Watching the Detectives is a 2007 romantic comedy film written and directed by Paul Soter. The film stars Cillian Murphy as the film geek owner of an independent video rental store whose life is turned upside down when femme fatale Lucy Liu comes into his life. The film, which played film festivals in 2007, did not secure distribution to theaters and instead went straight to DVD. The film opens on a dark film noir black and white scene where a 1940s style detective shoots a villain—for trying to return a late video. The lights come up, revealing that we are watching a commercial for Gumshoe Video, and the detective is Neil (Cillian Murphy), the store's owner, who is premiering the ad for friends at a party at his modest cinephile video store. His girlfriend Denise (Heather Burns), who appears in the commercial, does not show up at the celebration. The next day, Neil meets Denise at a restaurant, but before he goes to the table, he gets a waiter (Steve Lemme) to spill a glass of water on her, just to watch her overreact. She is not amused by the prank, and tells him he needs to get his life together instead of just watching movies and playing immature games.
Watching the Detectives proves that even if you adopt a cool-sounding Elvis Costello song title for your movie, that won’t necessarily make it good.
Despite the presence of indie darling Cillian Murphy and teen lust subject Lucy Liu in the leading roles, Detectives is pretty much dead from frame one. Even mega-fans of either of the headliners will have trouble muddling through it.
If the pink font and blue heart on the cover don’t tip you off, this is a romantic comedy (and perhaps an attempt for Murphy to break out of zombie movies and into the date movie genre). Murphy plays Neil, a video store owner who runs an artsy shop despite the megachain across the street. He seems to have no customers and very few movies, but somehow he stays in business. Into this scene comes Violet (Liu), who might as well wear a hat that reads ‘I Am the Wacky Love Interest.’ Violet appears to have only a vague structure to her life, which gives her lots of time to engage in endlessly pranking Neil. First she gets him to agree to hide out in the mega video store after closing, then rearrange the movies in the boxes in the shelves. Funny, until she hires a couple guys to pretend to be cops and shake him down after the crime. Her tricks get progressively crueler — culminating in his robbing an underground casino and nearly being killed — but Neil sticks with Violet pretty much all along.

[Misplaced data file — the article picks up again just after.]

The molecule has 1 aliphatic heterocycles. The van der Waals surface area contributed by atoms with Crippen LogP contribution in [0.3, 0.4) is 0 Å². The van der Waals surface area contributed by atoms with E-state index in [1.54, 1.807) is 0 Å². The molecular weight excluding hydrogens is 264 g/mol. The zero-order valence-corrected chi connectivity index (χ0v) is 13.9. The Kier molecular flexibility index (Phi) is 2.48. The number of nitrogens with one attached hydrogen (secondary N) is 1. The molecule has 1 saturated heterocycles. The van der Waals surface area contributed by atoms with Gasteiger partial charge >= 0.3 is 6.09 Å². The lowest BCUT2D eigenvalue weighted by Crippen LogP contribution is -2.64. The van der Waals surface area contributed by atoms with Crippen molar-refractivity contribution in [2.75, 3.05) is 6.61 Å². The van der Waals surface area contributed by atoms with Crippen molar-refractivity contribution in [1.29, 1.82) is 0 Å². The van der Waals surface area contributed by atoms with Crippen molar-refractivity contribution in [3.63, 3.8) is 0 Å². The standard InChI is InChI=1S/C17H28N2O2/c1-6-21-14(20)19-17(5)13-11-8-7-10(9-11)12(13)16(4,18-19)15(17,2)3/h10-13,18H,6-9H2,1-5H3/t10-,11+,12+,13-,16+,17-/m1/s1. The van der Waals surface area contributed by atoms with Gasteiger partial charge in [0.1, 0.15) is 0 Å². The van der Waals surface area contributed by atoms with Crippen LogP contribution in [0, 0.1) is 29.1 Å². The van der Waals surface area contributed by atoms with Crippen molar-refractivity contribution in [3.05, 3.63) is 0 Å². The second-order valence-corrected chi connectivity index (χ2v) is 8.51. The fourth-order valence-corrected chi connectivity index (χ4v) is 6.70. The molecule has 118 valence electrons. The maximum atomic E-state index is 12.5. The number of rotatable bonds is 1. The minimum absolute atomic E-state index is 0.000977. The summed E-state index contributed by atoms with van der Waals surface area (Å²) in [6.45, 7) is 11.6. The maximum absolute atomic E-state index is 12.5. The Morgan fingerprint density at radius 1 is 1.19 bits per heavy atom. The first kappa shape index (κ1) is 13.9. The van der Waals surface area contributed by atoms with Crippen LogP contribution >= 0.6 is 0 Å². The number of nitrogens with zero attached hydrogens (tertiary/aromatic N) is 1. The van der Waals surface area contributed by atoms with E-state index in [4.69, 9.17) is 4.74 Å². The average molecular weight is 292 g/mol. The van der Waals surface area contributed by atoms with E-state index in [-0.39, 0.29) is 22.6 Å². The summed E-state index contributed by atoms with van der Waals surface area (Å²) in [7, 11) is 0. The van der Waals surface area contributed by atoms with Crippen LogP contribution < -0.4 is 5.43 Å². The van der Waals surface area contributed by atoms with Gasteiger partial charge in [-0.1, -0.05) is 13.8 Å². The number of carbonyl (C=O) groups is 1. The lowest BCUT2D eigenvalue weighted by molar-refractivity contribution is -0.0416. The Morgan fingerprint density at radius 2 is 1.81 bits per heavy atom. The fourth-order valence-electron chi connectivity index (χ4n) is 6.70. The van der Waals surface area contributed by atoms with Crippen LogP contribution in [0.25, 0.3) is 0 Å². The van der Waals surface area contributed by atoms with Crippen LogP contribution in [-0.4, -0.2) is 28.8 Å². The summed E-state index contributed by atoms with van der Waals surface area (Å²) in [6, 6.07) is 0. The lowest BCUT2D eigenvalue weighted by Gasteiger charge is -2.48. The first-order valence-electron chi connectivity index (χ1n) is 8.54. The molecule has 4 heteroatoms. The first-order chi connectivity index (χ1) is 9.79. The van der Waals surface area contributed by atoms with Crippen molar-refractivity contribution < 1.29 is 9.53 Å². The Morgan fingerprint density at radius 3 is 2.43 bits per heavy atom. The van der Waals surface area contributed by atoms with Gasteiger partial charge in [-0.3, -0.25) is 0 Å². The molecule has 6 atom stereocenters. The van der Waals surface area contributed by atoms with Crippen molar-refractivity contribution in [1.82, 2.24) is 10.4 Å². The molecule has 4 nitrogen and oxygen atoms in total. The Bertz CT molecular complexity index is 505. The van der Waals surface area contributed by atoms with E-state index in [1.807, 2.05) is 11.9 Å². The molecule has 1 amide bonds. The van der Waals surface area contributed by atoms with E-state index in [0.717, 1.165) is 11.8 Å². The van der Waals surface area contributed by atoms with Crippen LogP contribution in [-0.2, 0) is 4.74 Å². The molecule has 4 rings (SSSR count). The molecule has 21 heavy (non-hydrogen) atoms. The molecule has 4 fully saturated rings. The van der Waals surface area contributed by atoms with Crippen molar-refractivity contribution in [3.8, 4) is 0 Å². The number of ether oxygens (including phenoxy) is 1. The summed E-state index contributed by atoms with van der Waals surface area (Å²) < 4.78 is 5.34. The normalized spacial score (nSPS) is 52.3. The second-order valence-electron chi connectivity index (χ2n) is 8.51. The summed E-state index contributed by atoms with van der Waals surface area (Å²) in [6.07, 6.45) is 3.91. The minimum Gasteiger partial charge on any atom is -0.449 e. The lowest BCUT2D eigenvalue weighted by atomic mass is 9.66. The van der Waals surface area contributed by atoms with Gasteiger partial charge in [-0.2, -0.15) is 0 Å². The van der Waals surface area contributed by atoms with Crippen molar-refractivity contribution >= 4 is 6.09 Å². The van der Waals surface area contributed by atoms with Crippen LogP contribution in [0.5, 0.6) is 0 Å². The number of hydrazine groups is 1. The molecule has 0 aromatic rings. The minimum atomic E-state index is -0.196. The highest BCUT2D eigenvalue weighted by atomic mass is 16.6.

There’s a thread of uniqueness here — and lord knows Detectives hardly resembles your standard Sandra Bullock flick — but the tragedy is that Detectives is almost never funny. Murphy seems uncomfortable throughout the film, and Liu’s attempts to put her vampy femme fatale persona behind are disastrous, resulting in a hammy, over-reaching attempt to out-goof Anna Faris. It’s a little painful to watch, especially when she invariably busts herself up after each big reveal.
The script doesn’t help much, consisting mostly of a prank-downtime-prank structure that will have you wondering why Neil doesn’t use some of his free time to get a restraining order on Violet. Sure, love is weird, but it’s not this weird. The film tries to appeal to movie buffs, with innumerable references to classic and arthouse flicks, but it comes off more as pandering than homage.
The film is the directorial debut of Broken Lizard troupe member Paul Soter, who casts aside the gross-out frat boy antics of his brethren for a mushy tale of love among the crazies. Given that Detectives went straight to DVD, I imagine we’ll see something more traditional next time.